Over 2.

5 mln Muslims to perform Hajj today
MAKKAH: Heavy rains have failed to dampen the spirits of millions of pilgrims as they readied themselves today on the plains of Arafat where they will pray to the Almighty for His mercy and blessings. Arafat is the second day of Haj and one of the highpoints of the holy pilgrimage. When dawn breaks, pilgrims will stand on the place where Prophet Muhammad (peace and blessings be upon him) delivered his last sermon 14 centuries ago. “Some pilgrims could not find enough space in tents so we deployed additional ones to shelter them,” said Interior Ministry spokesman Mansour Al-Turki. The pilgrims, however, have continued with their Haj rituals and no evacuation was reported. A power outage hit parts of Makkah, SPA said. Khaled Merghalani, spokesman for the Ministry of Health, said the threat of heavy rain in Makkah could result in health risks for pilgrims, but was confident the authorities could handle any crisis. “We have planned for this possibility,” he said. Plans to counter natural calamities such as heavy rains and floods have been well laid out, said Khaled AlHabshi from the Red Crescent. Yesterday pilgrims circumambulated the Ka’ba and then traveled to Mina for the Day of Tarwiyah, where they rested in accordance with the Sunnah of the Prophet. Saudi authorities have warned pilgrims to move carefully amid Wednesday’s storms, the first in years to occur during the Haj. Water seeped into tents in the sprawling tent city in Mina where pilgrims were staying. “We are staying in tents for now. Heavy rain turned red-carpeted corridors into streams of water with empty cans of soft drinks floating,” Zohra Nasef, from Morocco and on her second Haj, told Reuters. The security and safety of pilgrims has been a major concern for the authorities this year, with certain groups calling to politicize the Haj, the conflict with the infiltrators on the Saudi-Yemeni border, and the threat of swine flu. Interior Ministry spokesman Mansour Al-Turki said Tuesday the government would not allow surprise attacks on pilgrims. Four pilgrims have already died from the A(H1N1) virus here, the authorities said. On Tuesday the Health Ministry said all hospitals and medical centers in Makkah and the holy sites were prepared to receive flu cases.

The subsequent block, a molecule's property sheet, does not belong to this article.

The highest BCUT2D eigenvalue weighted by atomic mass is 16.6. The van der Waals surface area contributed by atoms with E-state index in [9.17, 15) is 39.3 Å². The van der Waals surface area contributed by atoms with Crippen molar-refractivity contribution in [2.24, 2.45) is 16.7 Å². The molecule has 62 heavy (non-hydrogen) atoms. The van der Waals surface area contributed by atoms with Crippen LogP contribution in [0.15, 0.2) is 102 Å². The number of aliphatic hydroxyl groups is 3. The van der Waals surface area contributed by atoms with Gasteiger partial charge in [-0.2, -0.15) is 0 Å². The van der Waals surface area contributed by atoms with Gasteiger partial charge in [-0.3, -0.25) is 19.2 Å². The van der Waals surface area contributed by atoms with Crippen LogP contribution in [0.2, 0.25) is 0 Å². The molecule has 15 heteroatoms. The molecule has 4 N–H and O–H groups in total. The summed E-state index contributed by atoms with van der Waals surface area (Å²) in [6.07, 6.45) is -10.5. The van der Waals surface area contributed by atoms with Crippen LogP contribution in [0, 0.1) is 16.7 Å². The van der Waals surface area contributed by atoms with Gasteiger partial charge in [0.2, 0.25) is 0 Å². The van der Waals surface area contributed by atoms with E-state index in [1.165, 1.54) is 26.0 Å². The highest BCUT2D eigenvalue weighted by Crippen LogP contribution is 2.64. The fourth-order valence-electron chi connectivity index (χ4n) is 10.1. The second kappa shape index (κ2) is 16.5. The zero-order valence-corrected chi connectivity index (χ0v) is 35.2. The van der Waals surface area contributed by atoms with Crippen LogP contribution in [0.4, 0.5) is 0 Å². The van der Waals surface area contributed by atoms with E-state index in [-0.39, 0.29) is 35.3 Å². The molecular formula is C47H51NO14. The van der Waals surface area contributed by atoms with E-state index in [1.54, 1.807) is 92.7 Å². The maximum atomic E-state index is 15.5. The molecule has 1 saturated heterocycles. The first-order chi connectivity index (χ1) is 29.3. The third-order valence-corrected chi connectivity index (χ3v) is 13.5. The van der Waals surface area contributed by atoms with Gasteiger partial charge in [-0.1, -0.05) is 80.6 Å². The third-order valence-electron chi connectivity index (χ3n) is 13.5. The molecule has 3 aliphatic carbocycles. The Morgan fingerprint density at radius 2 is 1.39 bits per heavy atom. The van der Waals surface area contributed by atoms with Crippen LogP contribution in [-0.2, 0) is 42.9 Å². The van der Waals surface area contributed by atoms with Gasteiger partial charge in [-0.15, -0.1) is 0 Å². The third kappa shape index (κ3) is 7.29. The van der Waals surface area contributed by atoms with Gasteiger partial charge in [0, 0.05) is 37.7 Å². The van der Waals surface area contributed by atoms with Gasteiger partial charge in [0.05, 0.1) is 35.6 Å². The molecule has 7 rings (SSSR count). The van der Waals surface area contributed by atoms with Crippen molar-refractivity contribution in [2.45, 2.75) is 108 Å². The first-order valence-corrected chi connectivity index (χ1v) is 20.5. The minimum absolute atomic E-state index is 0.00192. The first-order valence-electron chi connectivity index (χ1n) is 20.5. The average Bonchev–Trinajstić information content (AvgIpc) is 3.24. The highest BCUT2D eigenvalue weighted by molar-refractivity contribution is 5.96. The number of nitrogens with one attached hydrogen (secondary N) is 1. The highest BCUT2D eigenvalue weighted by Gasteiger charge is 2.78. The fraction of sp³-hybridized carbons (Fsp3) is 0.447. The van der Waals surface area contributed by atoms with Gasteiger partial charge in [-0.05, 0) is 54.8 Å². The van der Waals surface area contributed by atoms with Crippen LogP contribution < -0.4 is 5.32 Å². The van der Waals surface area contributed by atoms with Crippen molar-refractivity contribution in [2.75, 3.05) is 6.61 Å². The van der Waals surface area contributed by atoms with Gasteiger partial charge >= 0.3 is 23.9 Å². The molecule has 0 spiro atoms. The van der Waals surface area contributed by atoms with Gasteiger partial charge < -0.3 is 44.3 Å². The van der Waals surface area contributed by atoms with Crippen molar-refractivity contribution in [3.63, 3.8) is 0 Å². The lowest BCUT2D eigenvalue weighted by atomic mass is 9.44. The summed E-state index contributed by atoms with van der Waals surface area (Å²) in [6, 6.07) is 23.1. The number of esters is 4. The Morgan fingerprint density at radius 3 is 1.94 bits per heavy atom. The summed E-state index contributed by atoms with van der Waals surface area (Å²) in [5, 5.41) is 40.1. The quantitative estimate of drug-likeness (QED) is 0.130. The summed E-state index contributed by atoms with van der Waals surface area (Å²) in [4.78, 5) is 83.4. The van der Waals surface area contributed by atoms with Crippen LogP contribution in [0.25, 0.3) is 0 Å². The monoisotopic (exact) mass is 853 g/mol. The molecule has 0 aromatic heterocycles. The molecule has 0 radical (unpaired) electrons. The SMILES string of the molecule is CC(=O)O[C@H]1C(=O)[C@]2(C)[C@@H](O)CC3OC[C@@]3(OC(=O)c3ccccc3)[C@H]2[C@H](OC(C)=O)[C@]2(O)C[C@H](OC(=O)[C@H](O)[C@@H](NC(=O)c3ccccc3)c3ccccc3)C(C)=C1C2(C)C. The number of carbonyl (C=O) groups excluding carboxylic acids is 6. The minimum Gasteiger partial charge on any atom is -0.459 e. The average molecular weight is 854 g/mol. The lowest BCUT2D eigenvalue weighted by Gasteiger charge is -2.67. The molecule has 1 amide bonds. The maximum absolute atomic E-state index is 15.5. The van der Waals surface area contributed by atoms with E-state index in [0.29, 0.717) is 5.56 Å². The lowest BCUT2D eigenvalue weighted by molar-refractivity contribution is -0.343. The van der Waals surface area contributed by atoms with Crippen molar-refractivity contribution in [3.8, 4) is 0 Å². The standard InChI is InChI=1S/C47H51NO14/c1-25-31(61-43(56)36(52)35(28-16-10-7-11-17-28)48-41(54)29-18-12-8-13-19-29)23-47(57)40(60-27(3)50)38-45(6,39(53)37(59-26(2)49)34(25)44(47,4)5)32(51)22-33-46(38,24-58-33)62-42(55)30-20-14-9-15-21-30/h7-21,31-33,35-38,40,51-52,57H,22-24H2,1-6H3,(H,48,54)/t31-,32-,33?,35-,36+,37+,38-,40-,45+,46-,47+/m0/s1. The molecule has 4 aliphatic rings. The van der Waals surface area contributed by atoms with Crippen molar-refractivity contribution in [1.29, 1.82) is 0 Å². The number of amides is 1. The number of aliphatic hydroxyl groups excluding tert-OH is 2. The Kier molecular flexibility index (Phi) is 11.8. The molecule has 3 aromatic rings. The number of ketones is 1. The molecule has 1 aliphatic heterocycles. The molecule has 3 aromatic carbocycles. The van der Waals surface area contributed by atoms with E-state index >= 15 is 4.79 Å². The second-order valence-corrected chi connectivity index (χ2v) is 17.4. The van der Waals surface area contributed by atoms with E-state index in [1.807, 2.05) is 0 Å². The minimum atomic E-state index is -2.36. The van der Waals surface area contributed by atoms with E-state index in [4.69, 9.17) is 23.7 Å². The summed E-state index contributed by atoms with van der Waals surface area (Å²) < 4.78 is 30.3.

“There is no risk of the illness spreading as we are well-prepared and have taken the necessary measures to prevent an outbreak,” Merghalani told a news conference.

Shahul Ebrahim, a consultant from the Atlanta, Georgia-based CDC at the Haj, said it was too early to tell if the rains could exacerbate the spread of H1N1, the flu virus. “Rain can lead to other waterborne diseases ... such as the common cold, flu. But we still don’t know how it will affect H1N1. We can’t predict,” he told The Associated Press. So far, the rain has mainly caused traffic snarls. Winter is the rainy season in Makkah, and light showers are not uncommon, but such a heavy downpour has not been seen for years during the Haj. Civil Defense spokesman Maj. Abdullah Al-Harthi said his organization has plans to deal with flooding, including 300 buses to evacuate pilgrims if necessary. He said no casualties have been reported from the rains, SPA reported. One lane of the main road into Makkah was closed by flooding, said Amer AlAmer, an Interior Ministry official. “It cannot handle the pressure of all the people coming from outside Makkah,” he said, adding that it would cause delays of several hours for people trying to reach the sites. Water covered the floors in many of the tents, said Suleiman Hamad, a 29-yearold pilgrim in Mina. He said the scene was “muddy, but manageable,” with many pilgrims throwing blankets over their heads when they walked outside. Rain fell sporadically throughout the day, and stopped by late afternoon in many sites – though it continued to fall in Makkah.

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